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Are Ambitious People Happier?
If you go and get yours, you may get more in the end—but contentment and longer life span may not be among the spoils…
Atlantic writer Emily Esfahani Smith can wield a semicolon: “Ambition drives people forward; relationships and community, by imposing limits, hold people back.”
To Smith, the tension between ambition, relationships, and happiness is at the center of our conversations about leaning in, having it all, and why we’re always so busy.
It’s often a problem of latency: As Clay Christensen once told us, the extra hour you spend at work might yield positive feedback the next morning, but you won’t get that same immediacy when you leave that work to have dinner with your family.
Read the rest here.

Are Ambitious People Happier?

If you go and get yours, you may get more in the end—but contentment and longer life span may not be among the spoils…

Atlantic writer Emily Esfahani Smith can wield a semicolon: “Ambition drives people forward; relationships and community, by imposing limits, hold people back.”

To Smith, the tension between ambition, relationships, and happiness is at the center of our conversations about leaning inhaving it all, and why we’re always so busy.

It’s often a problem of latency: As Clay Christensen once told us, the extra hour you spend at work might yield positive feedback the next morning, but you won’t get that same immediacy when you leave that work to have dinner with your family.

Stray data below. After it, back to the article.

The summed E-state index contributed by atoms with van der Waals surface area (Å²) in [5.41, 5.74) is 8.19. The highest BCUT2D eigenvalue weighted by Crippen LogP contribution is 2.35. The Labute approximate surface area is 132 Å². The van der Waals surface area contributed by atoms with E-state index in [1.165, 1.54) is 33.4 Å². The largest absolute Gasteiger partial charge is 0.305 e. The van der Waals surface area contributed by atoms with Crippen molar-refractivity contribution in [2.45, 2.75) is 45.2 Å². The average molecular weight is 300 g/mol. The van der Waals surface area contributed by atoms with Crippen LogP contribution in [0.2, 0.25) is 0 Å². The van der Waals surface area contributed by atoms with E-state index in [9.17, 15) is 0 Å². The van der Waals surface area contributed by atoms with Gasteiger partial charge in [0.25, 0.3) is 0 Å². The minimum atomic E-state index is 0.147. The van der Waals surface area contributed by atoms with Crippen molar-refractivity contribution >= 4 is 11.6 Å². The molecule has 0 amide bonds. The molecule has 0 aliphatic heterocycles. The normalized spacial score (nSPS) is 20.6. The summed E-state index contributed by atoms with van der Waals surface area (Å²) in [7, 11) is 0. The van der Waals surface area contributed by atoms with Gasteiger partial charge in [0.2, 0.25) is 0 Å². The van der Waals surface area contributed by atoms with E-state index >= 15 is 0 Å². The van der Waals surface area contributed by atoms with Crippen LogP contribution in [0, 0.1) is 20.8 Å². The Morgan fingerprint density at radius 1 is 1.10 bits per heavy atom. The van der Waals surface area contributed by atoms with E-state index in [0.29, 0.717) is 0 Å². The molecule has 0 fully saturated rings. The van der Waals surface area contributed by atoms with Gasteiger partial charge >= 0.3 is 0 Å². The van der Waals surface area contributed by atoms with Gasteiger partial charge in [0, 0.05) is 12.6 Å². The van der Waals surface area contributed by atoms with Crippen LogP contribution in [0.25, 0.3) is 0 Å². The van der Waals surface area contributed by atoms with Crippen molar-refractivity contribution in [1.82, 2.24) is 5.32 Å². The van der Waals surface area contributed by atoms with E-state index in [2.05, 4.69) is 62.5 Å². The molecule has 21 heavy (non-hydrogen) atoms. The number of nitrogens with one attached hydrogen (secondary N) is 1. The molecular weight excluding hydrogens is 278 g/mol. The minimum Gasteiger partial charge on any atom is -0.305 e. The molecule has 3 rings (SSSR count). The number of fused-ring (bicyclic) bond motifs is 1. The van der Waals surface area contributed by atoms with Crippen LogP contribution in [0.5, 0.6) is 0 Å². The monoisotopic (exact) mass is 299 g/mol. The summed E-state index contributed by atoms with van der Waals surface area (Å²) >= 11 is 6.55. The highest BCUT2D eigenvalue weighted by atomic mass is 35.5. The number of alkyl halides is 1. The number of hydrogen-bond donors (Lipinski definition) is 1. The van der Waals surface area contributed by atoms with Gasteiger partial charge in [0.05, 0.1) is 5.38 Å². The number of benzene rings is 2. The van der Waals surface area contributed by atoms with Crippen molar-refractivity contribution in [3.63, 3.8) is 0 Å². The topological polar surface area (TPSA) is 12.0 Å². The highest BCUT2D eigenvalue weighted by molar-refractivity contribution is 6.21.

Read the rest here.

Nice work!
theatlantic:

Our new sister site, The Atlantic Cities, is now live! The Atlantic Cities explores the most innovative ideas and pressing issues facing today’s global cities and neighborhoods. By bringing together news, analysis, data, and trends, the site is an engaging destination for an increasingly urbanized world.
To learn more, read this post by Sommer Mathis, check out the website, and let us know what you think.

Nice work!

theatlantic:

Our new sister site, The Atlantic Cities, is now live! The Atlantic Cities explores the most innovative ideas and pressing issues facing today’s global cities and neighborhoods. By bringing together news, analysis, data, and trends, the site is an engaging destination for an increasingly urbanized world.

To learn more, read this post by Sommer Mathis, check out the website, and let us know what you think.

theatlantic:

An Architect Squeezes 24 Rooms Into 344 Square Feet. Sally Schneider considers the feat:

Using sliding panels and walls and consummately clever thinking, architect Gary Chang revamped his tiny 344-square-foot Hong Kong apartment to be able to change it into 24 different designs. It totally challenges preconceived notions of what a space can be, which is Chang’s mission.

Read and see more on The Atlantic’s Life channel.